Bike Advocate Toolkit

My favorite color is BICYCLE. Illustration: Washington Bikes "W" bike logo image.Here in our bicycle advocate toolkit we’ll post ideas for actions you can take to grow and enhance bicycling in your community and resources you can use as a starting point. Sign up for our e-news and you’ll receive news about state and local advocacy and events.

Tell us when you take action for better bicycling so we can highlight your efforts here to inspire others. Learn from others and share your success at the annual Washington Bike Summit presented by Cascade Bicycle Club and sponsored by Washington Bikes.

Bike Month or Bike to Work Week proclamation: Ask your mayor and city council to proclaim May Bike Month in your town. Let reporters know when the proclamation will be voted on and bring people who represent all kinds of bicycling to accept the proclamation.

Bike Challenge: Start a local commute or “bike to everything” challenge. We hold the #BikeEverywhere Challenge, which you can use if your community doesn’t hold a local one. 

Organize an Open Streets or Kidical Mass event: Inspired by Ciclovia in Bogota, Colombia, Open Streets events take place all over the world. Selected streets are closed to motor vehicles and become places for people, with bicycling, walking, in-line skating, skateboarding, information tables for community organizations, small vendors, food carts — they’re a ton of fun and change the view of the street in ways that can be profound.

Kidical Mass rides don’t involve closing the streets; organize a start/end point and invite families to show up.

Talk to elected officials or, better yet, take them on a bike ride: When the state legislature is in session we will post action alerts on our Advocacy page with an email tool to make it easy to contact them about current legislation (examples of past action alerts). Sign our petition asking them to invest in safer streets and complete bike networks.

If you have specific local projects that need funding, a ribbon-cutting for a new stretch of trial, or safety issues you want to highlight, a policy ride makes for a great event. We can help you with suggestions for organizing and promoting.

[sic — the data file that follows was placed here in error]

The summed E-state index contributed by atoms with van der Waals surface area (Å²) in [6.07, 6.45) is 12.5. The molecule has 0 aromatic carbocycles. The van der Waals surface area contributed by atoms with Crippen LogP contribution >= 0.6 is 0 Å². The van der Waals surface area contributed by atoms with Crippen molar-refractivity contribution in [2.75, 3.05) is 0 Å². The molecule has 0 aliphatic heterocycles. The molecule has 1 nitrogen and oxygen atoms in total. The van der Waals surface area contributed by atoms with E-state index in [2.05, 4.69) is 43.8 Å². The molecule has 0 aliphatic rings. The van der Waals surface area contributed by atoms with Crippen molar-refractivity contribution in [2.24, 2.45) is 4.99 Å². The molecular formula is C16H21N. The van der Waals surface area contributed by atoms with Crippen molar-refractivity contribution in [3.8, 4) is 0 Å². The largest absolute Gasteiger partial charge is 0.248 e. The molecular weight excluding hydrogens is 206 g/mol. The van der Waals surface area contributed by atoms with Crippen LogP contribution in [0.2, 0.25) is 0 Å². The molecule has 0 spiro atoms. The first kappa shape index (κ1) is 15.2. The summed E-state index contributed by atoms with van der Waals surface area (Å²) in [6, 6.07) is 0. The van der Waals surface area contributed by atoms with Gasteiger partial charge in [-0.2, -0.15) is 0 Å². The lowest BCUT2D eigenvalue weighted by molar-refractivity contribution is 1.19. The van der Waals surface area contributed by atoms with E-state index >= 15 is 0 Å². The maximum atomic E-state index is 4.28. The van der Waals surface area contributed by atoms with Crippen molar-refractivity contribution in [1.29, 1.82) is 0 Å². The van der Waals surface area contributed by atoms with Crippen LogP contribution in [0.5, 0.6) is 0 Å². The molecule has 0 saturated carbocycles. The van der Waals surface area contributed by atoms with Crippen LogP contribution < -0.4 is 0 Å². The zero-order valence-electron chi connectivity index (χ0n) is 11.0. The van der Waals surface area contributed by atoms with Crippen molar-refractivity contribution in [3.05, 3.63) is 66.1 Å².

Examples of policy rides:

Start a petition for a local trail or other issue: We can work with you on the wording and help you set up a form like the petition we did for Spokane when the bicycle/pedestrian coordinator position was eliminated. Our goal is to make your local action a tool for a constructive dialogue that moves bicycling forward. Names represent taxpayers, voters and constituents and can inspire action from staff and elected officials. (And those names become the genesis of the local advocacy group you’ll end up forming.)

Start or serve on your local Bicycle Advisory Board: If your town isn’t on our list of towns with an advisory board (sometimes a BAB, sometimes a Bicycle Pedestrian Advisory Board), ask your city to create one. This provides you with an official mechanism for advising the city on policies and practices.

Best practices for bicycle pedestrian advisory boards (PDF) from Advocacy Advance, a partnership of the League of American Bicyclists and the Alliance for Biking and Walking

Start a local advocacy group: If your town doesn’t have a local advocacy effort, talk to us about how you can start one.

Serve as a Local Spoke for Washington Bikes: We’re looking for people who serve as the local contact to keep us in touch with issues, projects, and opportunities to improve bicycling. You might blog about what’s happening for biking in your town, attend local meetings, or staff a table for us at a community event — it’s up to you. Contact Barb Chamberlain if you’re interested.

Get your city to adopt or update a bike master plan: Check our list of bike master plans in Washington state.

If your town isn’t listed, ask your local planning department if a plan exists (and let us know so we can update our page). Washington state counties are required to have a comprehensive plan that must include transportation and are entering on a cycle of required updates over the next few years.

If your town has a plan, review it and ask the timeline for comments and updates.

Get involved in local planning to ensure that the voices of people who ride are heard and included.

Get your city to adopt a Complete Streets ordinance. The Municipal Research and Services Center provides model Complete Streets ordinance language and a list of cities/towns that have such an ordinance.

Let your city council members and city staff know that with this ordinance in place your town is eligible to apply to the Complete Streets grant program. WA Bikes worked for creation of the program and then for funding, which it received in the transportation revenue package adopted in 2015.

Bicycle Friendly Community: Apply for Bicycle Friendly Community status with the League of American Bicyclists. We’ll add you to our Bike-Friendly Washington page and run a story on what’s happening in your town to make it bike-friendly. You’ll want to establish a Bicycle Advisory Board if you don’t already have one to strengthen your application.

What should we add to this page? Email Barb Chamberlain with your questions and ideas.

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